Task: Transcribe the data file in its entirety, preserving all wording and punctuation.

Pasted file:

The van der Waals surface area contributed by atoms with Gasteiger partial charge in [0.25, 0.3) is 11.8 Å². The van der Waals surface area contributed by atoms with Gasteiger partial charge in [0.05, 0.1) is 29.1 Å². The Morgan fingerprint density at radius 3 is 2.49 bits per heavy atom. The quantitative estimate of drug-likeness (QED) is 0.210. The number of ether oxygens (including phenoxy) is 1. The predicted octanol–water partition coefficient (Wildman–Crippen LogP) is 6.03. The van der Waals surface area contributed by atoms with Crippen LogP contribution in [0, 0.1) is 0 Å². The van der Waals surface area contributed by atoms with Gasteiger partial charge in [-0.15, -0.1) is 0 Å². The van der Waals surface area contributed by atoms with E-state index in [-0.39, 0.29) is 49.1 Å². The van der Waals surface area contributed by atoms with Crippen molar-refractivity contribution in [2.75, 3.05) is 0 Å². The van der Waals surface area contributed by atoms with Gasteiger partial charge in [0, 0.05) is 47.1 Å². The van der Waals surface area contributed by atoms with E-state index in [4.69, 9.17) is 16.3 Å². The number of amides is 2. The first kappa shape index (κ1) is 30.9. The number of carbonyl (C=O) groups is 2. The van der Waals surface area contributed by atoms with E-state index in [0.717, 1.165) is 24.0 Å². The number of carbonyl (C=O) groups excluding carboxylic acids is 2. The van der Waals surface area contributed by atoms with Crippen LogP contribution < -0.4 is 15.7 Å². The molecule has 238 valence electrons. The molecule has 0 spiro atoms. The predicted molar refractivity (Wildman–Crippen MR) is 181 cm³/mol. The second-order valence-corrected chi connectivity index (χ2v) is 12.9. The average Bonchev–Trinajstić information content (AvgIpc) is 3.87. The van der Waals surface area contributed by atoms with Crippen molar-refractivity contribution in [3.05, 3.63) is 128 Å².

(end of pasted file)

The van der Waals surface area contributed by atoms with Gasteiger partial charge in [0.25, 0.3) is 11.8 Å². The van der Waals surface area contributed by atoms with Gasteiger partial charge in [0.05, 0.1) is 29.1 Å². The Morgan fingerprint density at radius 3 is 2.49 bits per heavy atom. The quantitative estimate of drug-likeness (QED) is 0.210. The number of ether oxygens (including phenoxy) is 1. The predicted octanol–water partition coefficient (Wildman–Crippen LogP) is 6.03. The van der Waals surface area contributed by atoms with Crippen LogP contribution in [0, 0.1) is 0 Å². The van der Waals surface area contributed by atoms with Gasteiger partial charge in [-0.15, -0.1) is 0 Å². The van der Waals surface area contributed by atoms with E-state index in [-0.39, 0.29) is 49.1 Å². The van der Waals surface area contributed by atoms with Crippen molar-refractivity contribution in [2.75, 3.05) is 0 Å². The van der Waals surface area contributed by atoms with Gasteiger partial charge in [0, 0.05) is 47.1 Å². The van der Waals surface area contributed by atoms with E-state index in [4.69, 9.17) is 16.3 Å². The number of amides is 2. The first kappa shape index (κ1) is 30.9. The number of carbonyl (C=O) groups is 2. The van der Waals surface area contributed by atoms with E-state index in [0.717, 1.165) is 24.0 Å². The number of carbonyl (C=O) groups excluding carboxylic acids is 2. The van der Waals surface area contributed by atoms with Crippen LogP contribution < -0.4 is 15.7 Å². The molecule has 238 valence electrons. The molecule has 0 spiro atoms. The predicted molar refractivity (Wildman–Crippen MR) is 181 cm³/mol. The second-order valence-corrected chi connectivity index (χ2v) is 12.9. The average Bonchev–Trinajstić information content (AvgIpc) is 3.87. The van der Waals surface area contributed by atoms with Crippen molar-refractivity contribution in [3.05, 3.63) is 128 Å².